The controversial Decent Work Bill (DWB) which Liberians have craved for and awaited for years is at the verge of taking effect as President Ellen Johnson Sirleaf has swiftly signed the bill into law after it was passed by the national Legislature last month.
President Sirleaf signed the bill, which spent about five years in the corridors of the National Legislature, on Friday June 26 at a special ceremony organized by the Ministry of Labor (MOL) and held at the Foreign Ministry.
The bill will practically take effect as a law after it is printed into handbills and copies obtained by relevant stakeholders in the labor sector as well as members of the general public.
The Decent Work Bill was presented to the Legislature in 2010 for passage, and after lengthy debates for over five years, the bill passed the Senate and House of Representatives, but chapter five of the bill, which is the minimum wage portion, became the most controversial aspect further delaying its passage for years.
The Legislature in May passed the bill, which set wages for all workers in the formal sector, including concessions, industries businesses, companies, etc., known as skilled workers, at US$5.50 per day or US$0.68 per hour. Domestic and casual workers or unskilled workers’ wages were set at US$3.50 per day or US$0.43 per hour.
Deliberations during the emergence of the DWB set the threshold for minimum wage at US$6.00 per hour, while the House of Representatives went up US$7.20 per hour.
President Sirleaf, before signing, expressed conviction that the bill will improve working conditions and benefits of the Liberian labor force and enhance transparency, integrity and honesty in the work place.
She affixed her signature on the voluminous document in the presence of Labor and business representatives, including the Liberia National Labor Congress (LNLC), Liberia Chamber of Commerce (LCC), and Liberia Business Association (LIBA). These were led by Labor Minister Neto Zarzar Lighe. Also in attendance were officials of the Ministry of State, including her Legal Advisor, Cllr. Seward Cooper, who worked on her behalf.
She commended the Legislature and major stakeholders who contributed to the formulation and subsequent passage of the bill but regretted the absence of members of the National Legislature, especially sponsors of the bill in both Houses, who worked very hard to ensure its passage.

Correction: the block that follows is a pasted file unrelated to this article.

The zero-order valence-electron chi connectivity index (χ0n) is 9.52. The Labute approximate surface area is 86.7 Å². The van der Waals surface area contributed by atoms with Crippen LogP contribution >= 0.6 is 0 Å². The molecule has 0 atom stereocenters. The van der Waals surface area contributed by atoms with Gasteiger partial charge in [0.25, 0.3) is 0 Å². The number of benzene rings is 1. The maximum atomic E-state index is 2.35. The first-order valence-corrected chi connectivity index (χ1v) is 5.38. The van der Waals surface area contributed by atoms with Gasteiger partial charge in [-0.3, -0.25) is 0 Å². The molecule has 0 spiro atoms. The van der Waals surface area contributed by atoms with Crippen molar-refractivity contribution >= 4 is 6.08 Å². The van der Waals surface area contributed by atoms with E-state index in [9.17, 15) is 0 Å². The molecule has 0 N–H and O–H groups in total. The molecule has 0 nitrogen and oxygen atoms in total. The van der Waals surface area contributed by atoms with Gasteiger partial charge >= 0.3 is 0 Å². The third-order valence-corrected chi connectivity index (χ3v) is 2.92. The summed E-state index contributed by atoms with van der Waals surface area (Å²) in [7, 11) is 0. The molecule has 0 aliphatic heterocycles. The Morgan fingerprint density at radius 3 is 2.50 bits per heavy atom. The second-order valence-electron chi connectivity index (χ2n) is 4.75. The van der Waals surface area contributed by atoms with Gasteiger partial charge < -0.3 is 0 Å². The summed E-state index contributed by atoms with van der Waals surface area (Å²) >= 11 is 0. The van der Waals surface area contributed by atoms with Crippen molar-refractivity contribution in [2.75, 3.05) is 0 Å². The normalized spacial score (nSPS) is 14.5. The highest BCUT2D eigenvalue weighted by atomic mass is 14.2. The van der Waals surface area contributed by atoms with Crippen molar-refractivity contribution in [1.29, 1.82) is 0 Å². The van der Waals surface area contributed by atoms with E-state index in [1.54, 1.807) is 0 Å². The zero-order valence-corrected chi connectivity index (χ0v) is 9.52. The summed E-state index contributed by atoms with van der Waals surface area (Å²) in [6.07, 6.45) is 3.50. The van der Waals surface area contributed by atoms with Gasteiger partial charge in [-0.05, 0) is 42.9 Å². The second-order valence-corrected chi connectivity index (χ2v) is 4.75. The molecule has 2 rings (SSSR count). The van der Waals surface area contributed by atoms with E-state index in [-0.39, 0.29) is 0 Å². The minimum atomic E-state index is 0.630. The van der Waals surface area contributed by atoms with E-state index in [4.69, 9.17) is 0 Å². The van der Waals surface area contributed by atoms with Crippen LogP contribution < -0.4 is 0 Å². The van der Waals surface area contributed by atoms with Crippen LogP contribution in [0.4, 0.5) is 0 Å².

She admitted that enforcing laws in the country remains a major challenge, however assuring government’s determination to apply the law and calling on government officials to set examples.
She reminded the gathering about the benefits of the newly passed Small Business Act which allots 25 percent of procurement funding in government to small Liberian businesses. She called on LIBA and its offspring associations as well as its numerous members across the country to take advantage of the opportunities that this Act provides in order to improve their businesses and their livelihoods.
Minister Lighe lauded the President for her role in the formulation and passage of the bill and for agreeing to have a public signing ceremony. He commended the Legislature for the passage of the law, describing the entire process as a milestone that is appreciated by the country’s partners in the labor sector.
He noted that the MOL will work in creating awareness on the new law, after being printed into handbills, before full implementation.
Representing the LCC was its Vice President, Tony Hage, a well known Lebanese businessman, who described the law as a good one and hoped it will help spur economic growth and development in the country. “We must exert every effort to ensure economic growth in Liberia. The road to economic growth requires the efforts of everyone.”
Mr. Hage, who said that former LCC boss, Monie Captan, was very instrumental in drafting what is known today as the Decent Work Bill, said Liberians must strive for economic growth and not just the law because it is the latter that creates jobs and not the former. The LCC is the largest employers’ organization in Liberia.
Mr. Maxwell Kemayah praised the government for the passage and subsequent signing into the law of the bill. He commended President Sirleaf for the appointment of Minister Lighe in that capacity and indicated that for the first time indigenous Liberian businesses, were represented at the ILO Congress in Geneva through Lighe’s leadership.
Mr. Kemayah described the new law as a win-win situation for employees and employers alike, adding that it will promote high standards, motivation, productivity and economic growth.
Meanwhile, the purposes of the DWB are, among other things, to promote the attainment of decent work in the country by establishing a regulatory environment, which facilitates continuing and further creation of quality employment; the ability of all to exercise their rights at work, a measure of social protection, and participation in institutions and processes of social dialogue.